Tag Archives: music

Music, Part 1

One day in 1973 or 1974, I went to the Mercer Island Public Library. I don’t recall if I was there for a school assignment, to look for something to read, or another reason, but while there I started to look through the bin of LPs. The pickings were slim, but one record jacket caught my eye, “Country Cassanova”, by Commander Cody and his Lost Planet Airmen.

On the front was a photo of a pretty rough looking guy leaning on a 60s vintage Lincoln Continental. Flip to the backside and the same guy is posing with seven others in front of an old Greyhound tour bus. They were a matched set with the one on the cover. Long hair, disheveled, a touch greasy looking, they looked like the guys mom warns you about.

Now, I had heard of Commander Cody due to a big hit a couple of years before, “Hot Rod Lincoln.” But that was it. The album in my hand was more recent, and contained tunes I didn’t know, with the exception of “Smoke! Smoke! Smoke! (That Cigarette),” which I had heard performed by another artist. But I checked it out, took it home, and slapped it on the family turntable.

What came out of the speakers was definitely not what I was used to listening to.  I owned a few albums by such artists as Cat Stevens, Elton John, and Jim Croce, but that was pretty much it. I had been heavily influenced by popular radio like many my age.

The title track opens the album with a single strike of the snare and a steel guitar riff which initially turned me off. Steel guitar, that instrument which seemed to me designed simply to evoke weepy emotions, was the last thing I wanted to hear. Put simply, it wasn’t cool.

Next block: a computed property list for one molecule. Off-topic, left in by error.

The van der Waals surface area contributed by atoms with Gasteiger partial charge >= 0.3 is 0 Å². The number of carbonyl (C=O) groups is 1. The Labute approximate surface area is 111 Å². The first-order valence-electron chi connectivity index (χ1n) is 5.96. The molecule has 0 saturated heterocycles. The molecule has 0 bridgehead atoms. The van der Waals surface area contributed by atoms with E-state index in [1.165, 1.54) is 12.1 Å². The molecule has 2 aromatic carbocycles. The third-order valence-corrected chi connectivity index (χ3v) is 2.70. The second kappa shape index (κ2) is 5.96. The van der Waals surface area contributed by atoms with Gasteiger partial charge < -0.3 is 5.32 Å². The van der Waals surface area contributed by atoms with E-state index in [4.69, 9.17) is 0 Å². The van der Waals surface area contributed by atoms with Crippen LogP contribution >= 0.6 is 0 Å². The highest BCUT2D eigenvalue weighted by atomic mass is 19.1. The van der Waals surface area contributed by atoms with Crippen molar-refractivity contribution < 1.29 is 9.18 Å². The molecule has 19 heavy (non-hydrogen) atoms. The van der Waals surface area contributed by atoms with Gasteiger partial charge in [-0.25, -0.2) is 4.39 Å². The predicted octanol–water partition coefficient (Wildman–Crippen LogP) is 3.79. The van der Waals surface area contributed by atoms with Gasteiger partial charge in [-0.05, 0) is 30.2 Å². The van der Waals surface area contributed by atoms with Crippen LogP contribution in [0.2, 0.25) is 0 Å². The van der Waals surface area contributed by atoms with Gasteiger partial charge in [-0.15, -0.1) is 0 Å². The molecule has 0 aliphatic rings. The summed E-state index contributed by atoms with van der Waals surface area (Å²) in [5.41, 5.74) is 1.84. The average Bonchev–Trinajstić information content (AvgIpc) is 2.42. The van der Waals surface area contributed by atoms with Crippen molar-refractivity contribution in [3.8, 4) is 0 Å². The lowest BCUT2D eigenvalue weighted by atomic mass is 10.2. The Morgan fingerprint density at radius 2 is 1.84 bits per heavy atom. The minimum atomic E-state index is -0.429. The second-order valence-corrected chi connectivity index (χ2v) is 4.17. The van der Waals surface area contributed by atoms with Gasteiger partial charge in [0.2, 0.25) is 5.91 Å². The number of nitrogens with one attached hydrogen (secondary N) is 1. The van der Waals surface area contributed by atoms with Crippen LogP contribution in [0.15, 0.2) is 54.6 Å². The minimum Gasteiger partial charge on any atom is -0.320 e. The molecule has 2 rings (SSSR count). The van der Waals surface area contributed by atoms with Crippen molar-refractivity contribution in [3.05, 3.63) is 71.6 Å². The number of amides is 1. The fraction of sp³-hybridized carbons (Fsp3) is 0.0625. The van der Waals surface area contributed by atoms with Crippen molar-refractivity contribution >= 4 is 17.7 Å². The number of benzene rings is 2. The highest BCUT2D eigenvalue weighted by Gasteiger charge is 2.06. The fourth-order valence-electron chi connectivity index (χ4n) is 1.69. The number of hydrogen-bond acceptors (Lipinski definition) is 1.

The funny thing is, I kept listening. As the tracks went by I heard a wide range of musical styles. I wasn’t used to that, as the albums in my collection were mostly by singer-songwriters and all in a certain style depending on the artist.

Commander Cody and the Lost Planet Airmen, January 2, 1976, Gold Creek Dome, Woodinville, Washington - Bruce Barlow, John Tichy, Bill Kirchen

But Commander Cody had multiple songwriters and did numerous covers of songs by other artists. Plus, some members of the band were multi instrumentalists. Besides lead guitar, Bill Kirchen played trombone, and fiddler Andy Stein doubled on sax. Steel guitar player Bobby Black often added a third voice to the horns making it sound like a full horn section. Rockabilly, swing, country, gospel, and more than I can remember filled the record with a lively set of tunes.

On top of all that, four voices shared lead vocals. Cody’s proto-rapping of his numbers really didn’t define the band’s overall sound, but added to a diverse song catalog. Billy C. Farlow was essentially a rockabilly singer and nearly channeled Buddy Holly on a cover of “Rave On.” Bill Kirchen’s baritone is heard on a number of leads and backups, often the harder edged numbers. Rhythm guitarist John Tichy seemed to prefer the traditional country and gospel tunes.

“Country Cassanova”, in my opinion, is not the best of the albums produced by this crew. That honor easily goes to their first live album, “Live from Deep in the Heart of Texas.” But it started me on a lifelong journey with music.